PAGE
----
Ramchal goes on to say something elsewhere about this phenomenon that’s very typical of his perspective on Kabbalah. He asks why we’d need to know about it altogether; for, if it’s whole point is to “relate something that happened” in the hoary, timeless past, “then, what’s the use of (us knowing about) it (now)?” (Biurim L’Sefer Otzrot Chaim 36).
In other words, not believing that the Kabbalistic system is merely a depiction of the creation process but rather a laying out of God’s dynamic method of continuous interaction with the universe, Ramchal playfully offers that there’s more to this phenomenon than meets the eye, as it touches upon each and every moment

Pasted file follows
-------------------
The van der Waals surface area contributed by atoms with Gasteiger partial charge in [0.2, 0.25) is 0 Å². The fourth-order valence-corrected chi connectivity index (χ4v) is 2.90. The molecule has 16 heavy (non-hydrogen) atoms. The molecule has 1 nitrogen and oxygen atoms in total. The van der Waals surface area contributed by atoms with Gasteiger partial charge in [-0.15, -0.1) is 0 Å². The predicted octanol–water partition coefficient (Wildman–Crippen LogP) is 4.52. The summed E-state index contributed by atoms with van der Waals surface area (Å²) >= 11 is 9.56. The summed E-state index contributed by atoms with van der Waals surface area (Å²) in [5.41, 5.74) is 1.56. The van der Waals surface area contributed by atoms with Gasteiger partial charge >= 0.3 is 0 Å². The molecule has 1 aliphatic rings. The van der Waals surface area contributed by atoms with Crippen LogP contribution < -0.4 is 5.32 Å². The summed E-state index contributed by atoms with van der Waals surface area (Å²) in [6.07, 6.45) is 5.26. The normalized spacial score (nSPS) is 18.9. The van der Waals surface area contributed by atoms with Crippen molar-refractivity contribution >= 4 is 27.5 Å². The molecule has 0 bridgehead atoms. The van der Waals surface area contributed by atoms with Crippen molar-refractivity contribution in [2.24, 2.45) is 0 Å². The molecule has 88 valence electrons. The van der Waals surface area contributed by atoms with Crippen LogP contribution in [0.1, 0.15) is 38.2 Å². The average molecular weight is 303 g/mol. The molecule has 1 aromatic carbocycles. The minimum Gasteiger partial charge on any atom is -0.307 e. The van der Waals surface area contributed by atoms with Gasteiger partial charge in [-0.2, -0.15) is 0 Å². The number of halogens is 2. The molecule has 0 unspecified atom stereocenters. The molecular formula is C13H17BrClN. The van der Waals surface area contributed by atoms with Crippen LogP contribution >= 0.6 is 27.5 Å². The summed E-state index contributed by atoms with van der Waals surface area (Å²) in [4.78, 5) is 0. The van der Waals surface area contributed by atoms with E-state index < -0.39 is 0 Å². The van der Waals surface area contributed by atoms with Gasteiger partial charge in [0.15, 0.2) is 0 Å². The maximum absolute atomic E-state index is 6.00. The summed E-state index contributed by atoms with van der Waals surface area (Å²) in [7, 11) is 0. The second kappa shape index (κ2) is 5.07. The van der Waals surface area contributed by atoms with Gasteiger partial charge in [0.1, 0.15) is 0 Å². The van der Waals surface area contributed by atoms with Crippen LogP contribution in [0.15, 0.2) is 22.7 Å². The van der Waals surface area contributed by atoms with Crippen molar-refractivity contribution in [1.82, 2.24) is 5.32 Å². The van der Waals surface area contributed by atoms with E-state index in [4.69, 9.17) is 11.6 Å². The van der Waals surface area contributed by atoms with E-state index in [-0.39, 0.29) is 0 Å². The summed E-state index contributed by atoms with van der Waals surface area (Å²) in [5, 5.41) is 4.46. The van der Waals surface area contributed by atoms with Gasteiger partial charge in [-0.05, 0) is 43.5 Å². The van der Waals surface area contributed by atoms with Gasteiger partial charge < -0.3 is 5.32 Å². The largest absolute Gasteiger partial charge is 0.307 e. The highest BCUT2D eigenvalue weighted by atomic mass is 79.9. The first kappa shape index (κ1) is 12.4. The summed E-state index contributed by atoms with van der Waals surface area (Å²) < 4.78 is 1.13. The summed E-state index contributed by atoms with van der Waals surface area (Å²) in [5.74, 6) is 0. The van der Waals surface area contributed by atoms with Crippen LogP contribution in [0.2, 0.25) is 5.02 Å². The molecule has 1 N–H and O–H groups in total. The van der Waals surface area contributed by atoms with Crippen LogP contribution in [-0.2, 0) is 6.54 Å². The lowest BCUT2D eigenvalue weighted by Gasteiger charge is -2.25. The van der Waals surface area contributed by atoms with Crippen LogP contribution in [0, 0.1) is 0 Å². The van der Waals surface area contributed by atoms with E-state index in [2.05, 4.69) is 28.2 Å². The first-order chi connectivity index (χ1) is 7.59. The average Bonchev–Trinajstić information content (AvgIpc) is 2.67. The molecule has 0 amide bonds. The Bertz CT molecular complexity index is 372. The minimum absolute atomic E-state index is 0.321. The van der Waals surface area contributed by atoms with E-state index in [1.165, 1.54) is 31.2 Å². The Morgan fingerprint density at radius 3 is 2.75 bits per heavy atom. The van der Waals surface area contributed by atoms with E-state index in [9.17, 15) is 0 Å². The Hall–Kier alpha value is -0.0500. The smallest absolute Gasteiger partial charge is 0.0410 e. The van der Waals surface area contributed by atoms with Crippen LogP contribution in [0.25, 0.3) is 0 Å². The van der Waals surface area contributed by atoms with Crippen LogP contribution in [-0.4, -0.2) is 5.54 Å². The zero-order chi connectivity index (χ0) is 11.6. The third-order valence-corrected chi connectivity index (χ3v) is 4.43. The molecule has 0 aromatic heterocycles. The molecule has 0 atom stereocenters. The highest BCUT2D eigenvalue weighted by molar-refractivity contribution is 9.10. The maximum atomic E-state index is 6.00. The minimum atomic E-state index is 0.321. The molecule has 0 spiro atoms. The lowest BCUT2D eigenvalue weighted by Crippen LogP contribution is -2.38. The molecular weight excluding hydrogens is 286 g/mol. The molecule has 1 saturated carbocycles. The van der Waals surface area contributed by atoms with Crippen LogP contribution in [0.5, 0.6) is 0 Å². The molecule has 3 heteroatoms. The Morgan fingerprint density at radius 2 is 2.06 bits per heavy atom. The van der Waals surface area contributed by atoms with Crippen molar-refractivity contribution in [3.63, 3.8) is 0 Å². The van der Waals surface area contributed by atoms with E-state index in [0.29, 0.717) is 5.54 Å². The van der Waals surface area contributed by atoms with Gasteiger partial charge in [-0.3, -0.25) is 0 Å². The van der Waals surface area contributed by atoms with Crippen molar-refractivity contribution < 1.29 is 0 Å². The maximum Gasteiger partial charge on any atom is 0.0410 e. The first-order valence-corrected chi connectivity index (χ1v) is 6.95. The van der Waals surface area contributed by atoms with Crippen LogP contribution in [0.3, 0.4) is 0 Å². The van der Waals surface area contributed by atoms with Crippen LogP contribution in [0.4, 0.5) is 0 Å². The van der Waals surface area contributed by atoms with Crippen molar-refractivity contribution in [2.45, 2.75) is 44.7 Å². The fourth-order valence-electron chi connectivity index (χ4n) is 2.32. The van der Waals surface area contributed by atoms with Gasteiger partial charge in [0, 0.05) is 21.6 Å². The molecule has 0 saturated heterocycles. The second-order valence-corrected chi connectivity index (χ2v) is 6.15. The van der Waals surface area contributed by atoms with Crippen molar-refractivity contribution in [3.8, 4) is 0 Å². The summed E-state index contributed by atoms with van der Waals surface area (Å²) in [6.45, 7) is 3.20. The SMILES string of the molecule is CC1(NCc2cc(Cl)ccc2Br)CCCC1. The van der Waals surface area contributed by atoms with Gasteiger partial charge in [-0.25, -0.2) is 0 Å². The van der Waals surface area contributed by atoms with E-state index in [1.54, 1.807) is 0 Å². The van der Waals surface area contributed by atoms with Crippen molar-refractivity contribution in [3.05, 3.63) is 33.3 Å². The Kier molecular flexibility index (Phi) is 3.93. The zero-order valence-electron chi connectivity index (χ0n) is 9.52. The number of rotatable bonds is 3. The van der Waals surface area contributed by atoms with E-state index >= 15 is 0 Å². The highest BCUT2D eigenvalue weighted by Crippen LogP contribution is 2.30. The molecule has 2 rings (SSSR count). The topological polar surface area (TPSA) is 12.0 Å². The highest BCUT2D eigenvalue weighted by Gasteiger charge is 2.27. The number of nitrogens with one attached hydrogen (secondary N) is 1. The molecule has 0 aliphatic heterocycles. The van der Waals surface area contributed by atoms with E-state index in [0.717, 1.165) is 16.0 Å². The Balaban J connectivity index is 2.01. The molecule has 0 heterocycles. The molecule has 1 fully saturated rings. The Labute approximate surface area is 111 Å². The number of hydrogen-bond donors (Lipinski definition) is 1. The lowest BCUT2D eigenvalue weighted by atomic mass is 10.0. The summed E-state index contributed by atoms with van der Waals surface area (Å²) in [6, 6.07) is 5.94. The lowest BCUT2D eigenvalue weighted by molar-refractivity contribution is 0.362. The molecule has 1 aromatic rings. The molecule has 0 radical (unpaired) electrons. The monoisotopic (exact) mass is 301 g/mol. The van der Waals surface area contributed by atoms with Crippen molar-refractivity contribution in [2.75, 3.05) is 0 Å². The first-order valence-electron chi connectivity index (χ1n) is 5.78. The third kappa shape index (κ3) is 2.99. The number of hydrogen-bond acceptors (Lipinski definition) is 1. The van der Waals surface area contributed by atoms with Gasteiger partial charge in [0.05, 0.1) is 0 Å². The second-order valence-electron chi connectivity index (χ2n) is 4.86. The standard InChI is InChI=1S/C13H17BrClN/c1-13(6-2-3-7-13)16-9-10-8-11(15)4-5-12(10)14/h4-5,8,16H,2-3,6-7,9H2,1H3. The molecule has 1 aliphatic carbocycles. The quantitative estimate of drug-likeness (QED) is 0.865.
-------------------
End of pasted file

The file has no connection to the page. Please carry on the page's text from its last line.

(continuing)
As such he explains there that the point of the matter is that the two outer-most Sephirot of Keter and Malchut represent two polar opposite linkages between God and humankind, where Malchut is the lowest while Keter is the highest. And while he doesn’t say this there are still and all a clear implications here that touch on the ethical and spiritual backdrop to this Petach that we referred to earlier on in this discussion.
Included among them is the fact that the relationship between God and ourselves is dynamic, and that there are times when we’re heavenly and others when we’re quite earthly. Going “downward” is far easier and happens far more quickly than going “upward”, but the latter is indeed achievable and is in fact par for the course. Believe that and you’re that much closer to God, he’d offer; lose hope in it, though, and you deny His omnipresence.
(c) 2011 Rabbi Yaakov Feldman
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Rabbi Yaakov Feldman has also translated and commented upon “The Path of the Just” and “The Duties of the Heart” (Jason Aronson Publishers).